Efficiency Measures Could Cut Data Center, Server Energy Use by Half
Data centers—large facilities that house electronic equipment to run websites, monitor Internet traffic, and store and process data—can consume more than 40 times the energy of similarly sized office spaces, according to a new report from the U.S. Environmental Protection Agency (EPA). In 2006, servers and data centers in the United States used 61 billion kilowatt-hours of power, representing 1.5 percent of total U.S. electricity consumption, or the equivalent of 5.8 million average U.S. homes. This was more than twice the amount used for the same purpose in 2000, and the figure is projected to nearly double again by 2011 if current trends continue.
Data centers are found in nearly every sector of the economy, from financial services and the media to the high-tech industry, universities, and government institutions. With a single facility housing hundreds or even thousands of computer servers, storage devices, and network devices, the rate of growth in the centers’ energy use is alarming, the EPA concludes. According to the agency, the power and cooling infrastructure required to keep IT equipment operating alone accounts for half of the centers’ total energy consumption. Servers and data centers run by the U.S. federal government were responsible for approximately 10 percent of the centers’ total electricity use in 2006.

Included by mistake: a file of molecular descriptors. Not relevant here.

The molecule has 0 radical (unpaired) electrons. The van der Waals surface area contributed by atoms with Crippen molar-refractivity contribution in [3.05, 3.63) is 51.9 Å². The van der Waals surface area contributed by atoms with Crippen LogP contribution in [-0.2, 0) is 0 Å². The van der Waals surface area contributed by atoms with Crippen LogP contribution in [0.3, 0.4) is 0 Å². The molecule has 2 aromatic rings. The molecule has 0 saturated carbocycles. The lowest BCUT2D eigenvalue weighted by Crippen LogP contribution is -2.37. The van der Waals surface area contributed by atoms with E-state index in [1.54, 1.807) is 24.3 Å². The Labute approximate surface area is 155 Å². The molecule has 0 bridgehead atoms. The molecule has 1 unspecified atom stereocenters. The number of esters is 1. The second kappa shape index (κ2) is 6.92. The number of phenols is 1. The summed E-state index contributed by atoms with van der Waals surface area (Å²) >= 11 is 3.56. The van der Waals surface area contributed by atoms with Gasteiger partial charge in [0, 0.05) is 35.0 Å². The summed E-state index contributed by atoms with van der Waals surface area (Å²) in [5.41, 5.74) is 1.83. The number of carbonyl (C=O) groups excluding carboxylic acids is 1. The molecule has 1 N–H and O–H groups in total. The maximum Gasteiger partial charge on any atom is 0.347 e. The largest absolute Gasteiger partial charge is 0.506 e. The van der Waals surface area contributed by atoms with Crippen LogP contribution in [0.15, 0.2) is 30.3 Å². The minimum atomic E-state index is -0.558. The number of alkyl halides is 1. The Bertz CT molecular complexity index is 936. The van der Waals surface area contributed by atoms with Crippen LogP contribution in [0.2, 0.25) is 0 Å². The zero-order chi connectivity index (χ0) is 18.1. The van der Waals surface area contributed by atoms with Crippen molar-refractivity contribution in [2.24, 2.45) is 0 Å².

Much of this energy use could be prevented through greater use of energy efficiency and power management tools, the report notes. For instance, making relatively minor, low-cost tweaks to software and airflow management could improve the efficiency of the data centers by more than 20 percent relative to current trends by 2011. Overall, adopting the most state-of-the-art technologies as well as “aggressive” energy-saving techniques could result in a maximum of 55 percent energy reduction by 2011, the EPA notes.
Businesses, governments, and other institutions have a variety of incentives to improve the efficiency of their data centers. In a recent article, the Denver Post points to the good public relations benefits of reducing energy consumption. But there are economic considerations as well. The EPA study, for example, concludes that data centers in the United States have the potential to save up to $4 billion in annual electricity costs through more energy-efficient equipment and operations and the broad implementation of best management practices.
In February of this year, chipmaker Advanced Micro Devices (AMD) published its own study on the energy consumption of data centers, largely in response to concerns among corporate consumers about rising energy bills, according to the San Francisco Chronicle. “[Customers] are starting to max out their power budgets,” said John Fruehe, a development manager at AMD. “Everything that’s involved in this is looking at the bottom line.”
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